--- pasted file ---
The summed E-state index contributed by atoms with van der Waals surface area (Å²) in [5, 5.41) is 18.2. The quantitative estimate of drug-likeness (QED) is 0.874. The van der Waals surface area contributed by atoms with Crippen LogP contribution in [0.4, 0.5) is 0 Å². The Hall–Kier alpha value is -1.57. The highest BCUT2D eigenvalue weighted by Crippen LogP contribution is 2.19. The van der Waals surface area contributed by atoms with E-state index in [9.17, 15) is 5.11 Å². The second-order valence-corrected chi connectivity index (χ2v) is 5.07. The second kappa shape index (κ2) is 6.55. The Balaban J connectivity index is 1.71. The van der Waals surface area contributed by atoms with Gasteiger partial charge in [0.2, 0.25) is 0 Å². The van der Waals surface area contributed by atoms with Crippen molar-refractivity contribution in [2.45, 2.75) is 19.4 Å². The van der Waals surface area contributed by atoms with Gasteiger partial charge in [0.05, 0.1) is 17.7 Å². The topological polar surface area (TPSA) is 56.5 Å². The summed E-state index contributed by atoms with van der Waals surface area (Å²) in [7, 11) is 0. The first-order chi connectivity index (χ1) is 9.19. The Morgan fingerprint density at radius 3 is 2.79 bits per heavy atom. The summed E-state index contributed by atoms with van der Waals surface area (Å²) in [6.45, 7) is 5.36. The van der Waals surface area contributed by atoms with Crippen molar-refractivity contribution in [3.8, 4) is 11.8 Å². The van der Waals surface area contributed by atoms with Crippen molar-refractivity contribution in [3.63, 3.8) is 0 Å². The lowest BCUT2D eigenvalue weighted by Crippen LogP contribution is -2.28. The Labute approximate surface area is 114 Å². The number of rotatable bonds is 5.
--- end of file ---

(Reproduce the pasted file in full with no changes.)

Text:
The summed E-state index contributed by atoms with van der Waals surface area (Å²) in [5, 5.41) is 18.2. The quantitative estimate of drug-likeness (QED) is 0.874. The van der Waals surface area contributed by atoms with Crippen LogP contribution in [0.4, 0.5) is 0 Å². The Hall–Kier alpha value is -1.57. The highest BCUT2D eigenvalue weighted by Crippen LogP contribution is 2.19. The van der Waals surface area contributed by atoms with E-state index in [9.17, 15) is 5.11 Å². The second-order valence-corrected chi connectivity index (χ2v) is 5.07. The second kappa shape index (κ2) is 6.55. The Balaban J connectivity index is 1.71. The van der Waals surface area contributed by atoms with Gasteiger partial charge in [0.2, 0.25) is 0 Å². The van der Waals surface area contributed by atoms with Crippen molar-refractivity contribution in [2.45, 2.75) is 19.4 Å². The van der Waals surface area contributed by atoms with Gasteiger partial charge in [0.05, 0.1) is 17.7 Å². The topological polar surface area (TPSA) is 56.5 Å². The summed E-state index contributed by atoms with van der Waals surface area (Å²) in [7, 11) is 0. The first-order chi connectivity index (χ1) is 9.19. The Morgan fingerprint density at radius 3 is 2.79 bits per heavy atom. The summed E-state index contributed by atoms with van der Waals surface area (Å²) in [6.45, 7) is 5.36. The van der Waals surface area contributed by atoms with Crippen molar-refractivity contribution in [3.8, 4) is 11.8 Å². The van der Waals surface area contributed by atoms with Crippen molar-refractivity contribution in [3.63, 3.8) is 0 Å². The lowest BCUT2D eigenvalue weighted by Crippen LogP contribution is -2.28. The Labute approximate surface area is 114 Å². The number of rotatable bonds is 5.